Many audiobook and ebook companies are at a crossroads. Google recently introduced a new policy where if a developer earns over a million dollars a year, they will charge 30% for every piece of digital content sold. Subscriptions will only be 15%, so we will likely see a rise of unlimited reading apps. This puts the onus on Amazon, who has razer thin margins for book sales and they might stop selling in their Google Play Android app and turn it into a consumption only app.
There is historical context to back this up. About a decade ago, Apple decided to handle all of their in-app transactions through their own billing system and started to charge 30% for everything sold. Amazon decided to stop offering all sales through their iOS app and turned it into a dedicated reading app. There were no book recommendations or links to the Amazon site to buy. Instead, users had to visit their local Amazon site in an internet browser, buy the Kindle Book, reopen the app, sync for new purchases and then it was possible to read the book. The same thing is happening now with Android, Amazon is going to lose user data, since all transactions will be handled by Google and not Amazon.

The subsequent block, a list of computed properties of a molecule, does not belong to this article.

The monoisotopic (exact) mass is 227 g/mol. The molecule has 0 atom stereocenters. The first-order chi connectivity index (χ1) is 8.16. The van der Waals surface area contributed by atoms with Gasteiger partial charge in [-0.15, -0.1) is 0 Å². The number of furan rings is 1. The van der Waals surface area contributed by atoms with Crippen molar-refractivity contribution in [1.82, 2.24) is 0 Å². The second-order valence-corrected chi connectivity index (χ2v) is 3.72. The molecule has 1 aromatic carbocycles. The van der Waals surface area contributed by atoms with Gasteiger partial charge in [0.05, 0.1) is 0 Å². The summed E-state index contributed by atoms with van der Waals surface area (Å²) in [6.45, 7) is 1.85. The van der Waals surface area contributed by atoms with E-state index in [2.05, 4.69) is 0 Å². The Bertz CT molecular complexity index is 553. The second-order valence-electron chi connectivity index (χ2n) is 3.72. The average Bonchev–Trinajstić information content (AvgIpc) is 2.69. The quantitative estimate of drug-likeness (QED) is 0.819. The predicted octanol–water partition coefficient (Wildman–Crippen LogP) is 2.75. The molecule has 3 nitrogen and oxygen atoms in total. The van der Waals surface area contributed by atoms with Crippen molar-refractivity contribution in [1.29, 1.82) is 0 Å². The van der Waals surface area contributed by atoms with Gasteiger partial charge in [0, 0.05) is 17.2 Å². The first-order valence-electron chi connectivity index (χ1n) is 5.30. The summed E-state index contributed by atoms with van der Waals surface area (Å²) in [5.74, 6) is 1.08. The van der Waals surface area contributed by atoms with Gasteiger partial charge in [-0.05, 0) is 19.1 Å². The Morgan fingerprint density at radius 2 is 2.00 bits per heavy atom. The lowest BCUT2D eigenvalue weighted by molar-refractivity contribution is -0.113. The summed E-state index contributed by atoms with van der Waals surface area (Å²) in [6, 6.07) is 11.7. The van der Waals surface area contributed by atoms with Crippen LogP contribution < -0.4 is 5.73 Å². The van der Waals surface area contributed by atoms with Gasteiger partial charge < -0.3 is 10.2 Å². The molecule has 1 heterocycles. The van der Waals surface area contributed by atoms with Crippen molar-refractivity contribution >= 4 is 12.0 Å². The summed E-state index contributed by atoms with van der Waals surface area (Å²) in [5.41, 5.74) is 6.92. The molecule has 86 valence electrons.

Amazon does have an ace up its sleeve. They basically have two Android apps. One is available on Google Play and the other one is optimized for FireOS. If you have a Fire tablet, this is a different app, Amazon handles all of the billing and content delivery and not a third party, like Google. If Amazon does cease to offer in-app transactions on their Google Play App, it could possibly drive sales for their Fire tablets.
Amazon owns Audible, and yesterday, the company announced that it will no longer be selling audiobooks through their Android app anymore and only charge subscriptions for varying amounts of credits. If you want to buy singular audiobooks, you have to visit the Audible website, buy something and then sync it with the app. This makes financial sense for Audible, but not for consumers.
Michael Kozlowski has been writing about audiobooks and e-readers for the past twelve years. His articles have been picked up by major and local news sources and websites such as the CBC, CNET, Engadget, Huffington Post and the New York Times. He Lives in Vancouver, British Columbia, Canada.